"It's about signs, it's about light, it's about activity." That sums up the setting for 4 Times Square, the new 48-story building in the heart of New York City.

Because his New York firm (Fox & Fowle Associates) designed the impressive headquarters for publishing empire Conde Nast, Robert F. Fox has plenty to say about the 1.6-million-sq-ft building. It's only natural that Fox is proud of the end results, too.

However, what one finds out is that 4 Times Square is a tribute to the power of smart hvac planning, sustainability, and energy conservation.

At 48 stories and 1.6 million sq ft, 4 Times Square cuts an impressive profile above Manhattan. A true team collaboration between architecture, engineering, and maintenance professionals contributed to its efficient and attractive final design.

Energy Spent = Energy Saved

The building was designed for the Durst Organization, run by two cousins, Douglas and Jonathan (Jody) Durst. Fox's firm and the Dursts started the project in an unusual fashion - on a retreat. What they learned and focused on, believe it or not, was communications skills.

"To be able to share meals and just sit and talk with [owner] Douglas Durst meant a lot to the members of our team," says Fox. "It was an incredibly successful retreat."

Upon their return, team member communication was enhanced via e-mail. "We did a lot of electronic transfer of drawings," Fox recalls. "On a project like this, the usual cost is about $1 million for printing, and we cut that in half. Our office kept a [Internet] bulletin board, and everyone including the subcontractors could get into that system, look at and download changes, and that saved a lot of time.

"We checked our steel shop drawings on the Internet - there were 17,000 of them, and they came from South Carolina. You can imagine what printing them, mailing them overnight, distribution, etc., would've cost in time and money."

Fox also reports that Durst involved maintenance staff from the beginning.

"The people that were going to run the building were there listening to design decisions as they were made," he says, "and they knew the building as well as anyone before it was even built. We were glad to have them, and learned a lot from them about how to design a building so they could clean it, manage it, and run it."

Once they had invested energy in efficient communication, the team set out to create an end product that would save energy. Fox didn't have a firm savings goal in mind, just that "We wanted to save as much as we could."

In FTI/DOE modeling, they employed an oft-secret weapon (see related article, page 76), but otherwise, they started with the building exterior. In particular, they explored the wonderful world of glass. Using high-performance (low-e) glass allowed designers to kill two birds with one stone.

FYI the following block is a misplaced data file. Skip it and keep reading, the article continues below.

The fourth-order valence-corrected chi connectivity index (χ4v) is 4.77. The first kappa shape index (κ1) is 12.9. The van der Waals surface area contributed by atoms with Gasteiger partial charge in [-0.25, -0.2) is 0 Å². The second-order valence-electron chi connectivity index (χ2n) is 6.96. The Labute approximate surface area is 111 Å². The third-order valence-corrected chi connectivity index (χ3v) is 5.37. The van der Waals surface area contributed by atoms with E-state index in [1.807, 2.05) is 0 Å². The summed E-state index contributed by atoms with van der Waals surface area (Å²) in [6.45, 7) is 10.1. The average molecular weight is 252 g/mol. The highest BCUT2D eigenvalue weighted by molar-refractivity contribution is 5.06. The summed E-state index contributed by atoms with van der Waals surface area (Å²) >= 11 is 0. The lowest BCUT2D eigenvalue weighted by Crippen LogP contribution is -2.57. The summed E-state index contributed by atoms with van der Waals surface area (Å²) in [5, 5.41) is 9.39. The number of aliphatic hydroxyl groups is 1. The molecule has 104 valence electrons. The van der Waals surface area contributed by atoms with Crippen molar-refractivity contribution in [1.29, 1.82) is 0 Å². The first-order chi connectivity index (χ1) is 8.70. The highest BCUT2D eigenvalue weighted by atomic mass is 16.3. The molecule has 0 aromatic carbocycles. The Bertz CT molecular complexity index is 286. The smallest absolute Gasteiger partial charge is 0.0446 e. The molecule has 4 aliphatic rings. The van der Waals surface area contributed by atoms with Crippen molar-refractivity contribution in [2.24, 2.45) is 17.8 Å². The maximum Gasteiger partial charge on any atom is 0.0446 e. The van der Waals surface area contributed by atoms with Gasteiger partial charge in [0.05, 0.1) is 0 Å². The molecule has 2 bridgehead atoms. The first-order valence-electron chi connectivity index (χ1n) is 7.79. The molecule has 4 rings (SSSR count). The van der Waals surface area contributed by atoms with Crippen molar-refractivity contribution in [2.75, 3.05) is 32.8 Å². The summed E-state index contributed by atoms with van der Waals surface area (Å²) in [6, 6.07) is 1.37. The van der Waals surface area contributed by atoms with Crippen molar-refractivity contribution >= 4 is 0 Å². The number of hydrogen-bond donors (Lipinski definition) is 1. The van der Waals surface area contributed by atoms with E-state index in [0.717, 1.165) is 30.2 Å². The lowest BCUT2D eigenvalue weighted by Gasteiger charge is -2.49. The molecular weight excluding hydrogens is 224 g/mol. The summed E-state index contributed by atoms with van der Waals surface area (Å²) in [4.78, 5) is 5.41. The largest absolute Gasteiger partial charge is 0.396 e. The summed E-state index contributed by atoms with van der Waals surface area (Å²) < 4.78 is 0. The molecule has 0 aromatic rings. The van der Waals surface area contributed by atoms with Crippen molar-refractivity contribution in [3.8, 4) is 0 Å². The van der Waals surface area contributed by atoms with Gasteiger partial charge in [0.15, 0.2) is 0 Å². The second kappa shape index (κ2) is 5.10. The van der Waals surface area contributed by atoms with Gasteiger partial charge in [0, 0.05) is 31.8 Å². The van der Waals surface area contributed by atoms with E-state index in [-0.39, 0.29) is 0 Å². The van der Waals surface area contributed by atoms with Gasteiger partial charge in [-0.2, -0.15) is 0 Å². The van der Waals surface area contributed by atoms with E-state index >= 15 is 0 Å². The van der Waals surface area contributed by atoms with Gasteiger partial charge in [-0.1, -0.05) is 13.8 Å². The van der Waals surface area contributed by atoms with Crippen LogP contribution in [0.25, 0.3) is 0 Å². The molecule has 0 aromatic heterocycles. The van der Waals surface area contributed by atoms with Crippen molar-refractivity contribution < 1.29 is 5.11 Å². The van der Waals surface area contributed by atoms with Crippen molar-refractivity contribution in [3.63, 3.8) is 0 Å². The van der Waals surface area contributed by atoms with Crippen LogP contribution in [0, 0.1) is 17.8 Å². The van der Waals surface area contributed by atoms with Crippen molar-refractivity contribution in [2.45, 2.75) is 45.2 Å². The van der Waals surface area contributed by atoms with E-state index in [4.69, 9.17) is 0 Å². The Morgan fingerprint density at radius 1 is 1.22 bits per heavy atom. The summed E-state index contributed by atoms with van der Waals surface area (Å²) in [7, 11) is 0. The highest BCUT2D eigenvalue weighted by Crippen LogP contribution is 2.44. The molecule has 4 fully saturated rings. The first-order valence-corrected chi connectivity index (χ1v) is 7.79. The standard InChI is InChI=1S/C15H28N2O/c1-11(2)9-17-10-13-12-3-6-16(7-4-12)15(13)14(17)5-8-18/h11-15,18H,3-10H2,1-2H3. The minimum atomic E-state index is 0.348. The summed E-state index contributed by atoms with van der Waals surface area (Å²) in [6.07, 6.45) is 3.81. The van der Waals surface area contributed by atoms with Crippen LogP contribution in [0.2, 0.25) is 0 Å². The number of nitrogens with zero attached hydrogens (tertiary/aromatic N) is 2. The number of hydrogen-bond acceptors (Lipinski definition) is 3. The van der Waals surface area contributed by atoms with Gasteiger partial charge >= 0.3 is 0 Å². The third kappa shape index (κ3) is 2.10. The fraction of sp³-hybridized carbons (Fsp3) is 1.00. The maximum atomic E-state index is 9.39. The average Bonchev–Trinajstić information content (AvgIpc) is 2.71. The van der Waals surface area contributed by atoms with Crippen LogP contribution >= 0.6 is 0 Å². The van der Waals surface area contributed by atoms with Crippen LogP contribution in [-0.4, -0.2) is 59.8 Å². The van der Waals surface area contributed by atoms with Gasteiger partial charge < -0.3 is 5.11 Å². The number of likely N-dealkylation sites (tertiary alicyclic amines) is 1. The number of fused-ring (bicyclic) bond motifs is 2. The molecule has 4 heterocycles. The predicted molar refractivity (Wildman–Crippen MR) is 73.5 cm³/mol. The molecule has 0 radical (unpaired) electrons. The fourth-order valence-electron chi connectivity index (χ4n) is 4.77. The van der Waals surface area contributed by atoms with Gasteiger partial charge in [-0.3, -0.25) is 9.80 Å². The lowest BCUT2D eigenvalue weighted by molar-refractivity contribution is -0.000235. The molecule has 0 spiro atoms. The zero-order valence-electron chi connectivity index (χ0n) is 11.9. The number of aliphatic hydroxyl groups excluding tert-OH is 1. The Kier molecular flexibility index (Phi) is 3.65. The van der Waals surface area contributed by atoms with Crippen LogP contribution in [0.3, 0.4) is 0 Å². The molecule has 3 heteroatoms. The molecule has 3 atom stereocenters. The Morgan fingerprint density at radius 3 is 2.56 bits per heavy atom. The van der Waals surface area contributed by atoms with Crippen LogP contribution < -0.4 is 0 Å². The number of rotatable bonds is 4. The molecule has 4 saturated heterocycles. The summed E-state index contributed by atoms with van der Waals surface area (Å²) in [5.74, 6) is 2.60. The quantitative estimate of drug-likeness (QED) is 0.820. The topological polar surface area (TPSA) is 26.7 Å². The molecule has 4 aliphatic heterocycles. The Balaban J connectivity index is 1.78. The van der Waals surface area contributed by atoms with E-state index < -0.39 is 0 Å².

"One of the more important parts of any interior environment is natural daylight," Fox says. "We found that with the low-e glass, we could develop a very high shading coefficient so we would not get the heat in the building while letting a lot of light in."

The next place they created long-term energy savings was in the outside wall, where they installed additional insulation.

"Typically in New York, one puts in four inches in the wall, some insulation in the roof, and that's it. What we found is that by putting two inches of extra insulation in the walls and four inches extra in the roof, we got a reasonable payback period. It did cost more money, but was very readily affordable," says Fox.

"And in the first two- to three-year period, the Dursts would have a payback on the building and then start saving a lot of money."

Fringe Benefits

The search for energy conservation moved into exploring mechanical options, but now new environmental concerns came into play. And again, looking beyond first-cost proved a refreshing and successful strategy.

"We found that using the gas-fired adsorption chillers for both heating and cooling . . . was not necessarily the cheapest way to run a building, but it was the way that was the least harmful to the environment," recalls Fox.

The team then turned to the latest technology, such as a building management system, and other techniques for specifying the system and its operation.

"We have large chillers - 200, 600, 800 tons," says Fox. "We put them different sizes so we could turn them on in a sequence that meets the load of the building. On each floor we have an air-handling unit, so when someone is there, the unit is on; when someone is not there, it is not on. On every fan, pump, and motor in the building there is a variable-speed drive [vsd] so that whatever the load is, the machinery is changing its output, essentially, to meet that load."

When it came to placing the large equipment, Fox reports that the firm's environmental mindset proved to be a structural design ally as well.